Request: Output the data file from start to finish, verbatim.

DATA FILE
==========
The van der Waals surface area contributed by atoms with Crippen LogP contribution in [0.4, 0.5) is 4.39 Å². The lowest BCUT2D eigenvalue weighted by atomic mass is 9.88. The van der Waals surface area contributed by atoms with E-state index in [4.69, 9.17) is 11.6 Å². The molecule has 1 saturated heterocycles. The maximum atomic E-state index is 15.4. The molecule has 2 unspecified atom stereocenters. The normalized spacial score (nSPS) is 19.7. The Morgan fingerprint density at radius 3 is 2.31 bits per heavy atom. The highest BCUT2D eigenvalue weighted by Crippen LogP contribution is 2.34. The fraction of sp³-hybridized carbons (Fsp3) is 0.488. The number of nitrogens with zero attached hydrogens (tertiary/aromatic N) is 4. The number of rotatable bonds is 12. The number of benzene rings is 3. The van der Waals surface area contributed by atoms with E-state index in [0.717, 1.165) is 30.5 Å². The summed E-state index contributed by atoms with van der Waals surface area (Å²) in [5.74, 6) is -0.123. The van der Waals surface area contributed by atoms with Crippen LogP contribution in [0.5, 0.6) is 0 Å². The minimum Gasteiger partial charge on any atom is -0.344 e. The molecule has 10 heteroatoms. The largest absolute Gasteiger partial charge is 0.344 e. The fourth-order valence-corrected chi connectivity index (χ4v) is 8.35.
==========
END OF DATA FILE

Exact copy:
The van der Waals surface area contributed by atoms with Crippen LogP contribution in [0.4, 0.5) is 4.39 Å². The lowest BCUT2D eigenvalue weighted by atomic mass is 9.88. The van der Waals surface area contributed by atoms with E-state index in [4.69, 9.17) is 11.6 Å². The molecule has 1 saturated heterocycles. The maximum atomic E-state index is 15.4. The molecule has 2 unspecified atom stereocenters. The normalized spacial score (nSPS) is 19.7. The Morgan fingerprint density at radius 3 is 2.31 bits per heavy atom. The highest BCUT2D eigenvalue weighted by Crippen LogP contribution is 2.34. The fraction of sp³-hybridized carbons (Fsp3) is 0.488. The number of nitrogens with zero attached hydrogens (tertiary/aromatic N) is 4. The number of rotatable bonds is 12. The number of benzene rings is 3. The van der Waals surface area contributed by atoms with E-state index in [0.717, 1.165) is 30.5 Å². The summed E-state index contributed by atoms with van der Waals surface area (Å²) in [5.74, 6) is -0.123. The van der Waals surface area contributed by atoms with Crippen LogP contribution in [0.5, 0.6) is 0 Å². The minimum Gasteiger partial charge on any atom is -0.344 e. The molecule has 10 heteroatoms. The largest absolute Gasteiger partial charge is 0.344 e. The fourth-order valence-corrected chi connectivity index (χ4v) is 8.35.